“We have a lot of good mares here,” Veneklasen said. “I buried her next to Kattle Kate, the mother to Big Tex, and to Dirty, the mother of Dirty Jacket. She’s buried right there by other Zinser horses that have died here.”
Jim and Maggie Zinser developed a breeding program like no other 50 years ago, and other firms have begun to run with it over time. They were the original owners of Scarlet’s Web and her parents, and that legacy continues forward.
“I’ve seen the filly by Lunatic Fringe out of Scarlet’s Web, and she’s really cute, and she’s a really loud paint with a medicine cap,” Veneklasen said, noting the paint characteristics passed on by the young horse’s sire and also Scarlet Web’s sire. “I’d say she’s 3 or 4 years old now, so she’s bound to have something to her.”
If that filly is anything like her mother, she’ll be a cowboy’s dream.
“Scarlet’s Web was just a good, reliable horse you could count on every time,” said Orin Larsen, who won the rounds he was in both times he was matched with the mare, once at The American in Arlington, Texas, and the other in Lovington, New Mexico. “She went to the NFR 13 consecutive times and was in our TV pen most of the time; I can only name two or three other horses that have that kind of resume.
“I think that horse loved what she did until the day she died.”
At age 16, she guided Steven Dent to a share of the 10th-round win at the 2017 NFR with an 88-point ride. A year later, she and Hooper matched moves for 89.5 points – a decade after the tandem scored 90 in the final round of the 2008 championship.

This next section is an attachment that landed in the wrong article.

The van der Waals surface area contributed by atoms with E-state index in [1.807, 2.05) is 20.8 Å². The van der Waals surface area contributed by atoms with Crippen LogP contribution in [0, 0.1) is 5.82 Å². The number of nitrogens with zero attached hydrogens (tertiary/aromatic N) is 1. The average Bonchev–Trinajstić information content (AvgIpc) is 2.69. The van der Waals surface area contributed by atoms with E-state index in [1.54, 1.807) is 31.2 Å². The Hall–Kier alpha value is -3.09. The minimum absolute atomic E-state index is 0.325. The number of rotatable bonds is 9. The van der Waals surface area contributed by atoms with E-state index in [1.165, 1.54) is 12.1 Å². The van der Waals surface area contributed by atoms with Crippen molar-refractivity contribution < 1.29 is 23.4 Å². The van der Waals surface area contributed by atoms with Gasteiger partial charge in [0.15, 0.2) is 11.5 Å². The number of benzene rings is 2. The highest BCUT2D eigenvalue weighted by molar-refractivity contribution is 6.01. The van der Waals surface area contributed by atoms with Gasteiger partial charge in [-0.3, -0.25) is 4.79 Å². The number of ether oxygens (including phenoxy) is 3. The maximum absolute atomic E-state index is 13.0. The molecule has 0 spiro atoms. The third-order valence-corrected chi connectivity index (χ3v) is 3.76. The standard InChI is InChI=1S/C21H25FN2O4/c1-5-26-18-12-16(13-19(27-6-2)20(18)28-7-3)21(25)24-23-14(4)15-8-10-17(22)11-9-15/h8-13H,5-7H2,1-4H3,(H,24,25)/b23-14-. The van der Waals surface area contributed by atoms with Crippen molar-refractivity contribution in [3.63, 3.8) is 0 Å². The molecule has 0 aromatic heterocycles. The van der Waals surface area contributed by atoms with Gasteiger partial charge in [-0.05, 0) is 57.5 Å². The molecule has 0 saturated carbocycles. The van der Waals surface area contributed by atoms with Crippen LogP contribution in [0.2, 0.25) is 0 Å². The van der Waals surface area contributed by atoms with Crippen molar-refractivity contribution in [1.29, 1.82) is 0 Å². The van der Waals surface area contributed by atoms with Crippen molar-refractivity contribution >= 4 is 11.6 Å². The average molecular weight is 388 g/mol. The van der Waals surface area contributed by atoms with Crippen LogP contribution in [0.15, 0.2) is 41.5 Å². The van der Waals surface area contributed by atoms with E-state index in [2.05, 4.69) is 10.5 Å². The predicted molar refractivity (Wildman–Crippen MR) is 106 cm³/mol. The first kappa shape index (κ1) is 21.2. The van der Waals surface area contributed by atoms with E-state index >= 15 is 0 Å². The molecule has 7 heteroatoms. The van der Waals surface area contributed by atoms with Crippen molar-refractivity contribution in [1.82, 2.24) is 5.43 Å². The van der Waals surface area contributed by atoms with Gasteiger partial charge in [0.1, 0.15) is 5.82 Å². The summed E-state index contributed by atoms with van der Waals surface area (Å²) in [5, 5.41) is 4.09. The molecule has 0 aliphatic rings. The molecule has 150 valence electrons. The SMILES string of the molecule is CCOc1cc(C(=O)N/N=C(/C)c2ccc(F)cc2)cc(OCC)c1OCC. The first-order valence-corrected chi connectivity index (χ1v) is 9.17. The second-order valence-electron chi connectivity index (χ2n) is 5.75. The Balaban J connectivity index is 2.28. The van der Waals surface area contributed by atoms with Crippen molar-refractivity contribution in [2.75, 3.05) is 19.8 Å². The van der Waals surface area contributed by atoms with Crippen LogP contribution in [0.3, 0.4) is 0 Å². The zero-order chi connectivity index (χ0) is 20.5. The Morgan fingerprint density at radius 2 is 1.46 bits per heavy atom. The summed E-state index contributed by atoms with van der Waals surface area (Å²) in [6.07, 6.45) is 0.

She was definitely special, and countless cowboys will recall those moments. Dent, now retired at age 34, won the PRCA’s 2008 tour championship in Dallas on Scarlet’s Web, then added the top dollars as both neared the end of their distinguished careers nine years later.
“She was always a money horse,” said Dent, who estimates his earnings on her back to be near $60,000 in just two times of riding the big bay. “I’m not sure she ever threw anybody off, but guys were always 87 to 91 points on her every time she turned her head out.”
“There are not many of them that stay like that for that long. She’s as good a horse as I’ve seen in my career. If you needed to win a check and you had her, you knew it was going to be a good check and probably help you win first.”
Only the greatest bucking horses in ProRodeo make it to the NFR in a given year, and Scarlet’s Web did it 13 times in a row. Virtually each year, the cowboys wanted her in fifth and 10th rounds, which featured the most electric animals in the game.
She earned her spot in that field each season; once there, she proved why she was always one of the best ones in the herd. It was part of her legacy passed on through the bloodlines she held, but it also was a testament to the type of animal she was for nearly 20 years of life.
“For a horse to be that good for that long, they must have a huge heart,” Hooper said. “She loved bucking, and you could tell it by the way she did it every time.”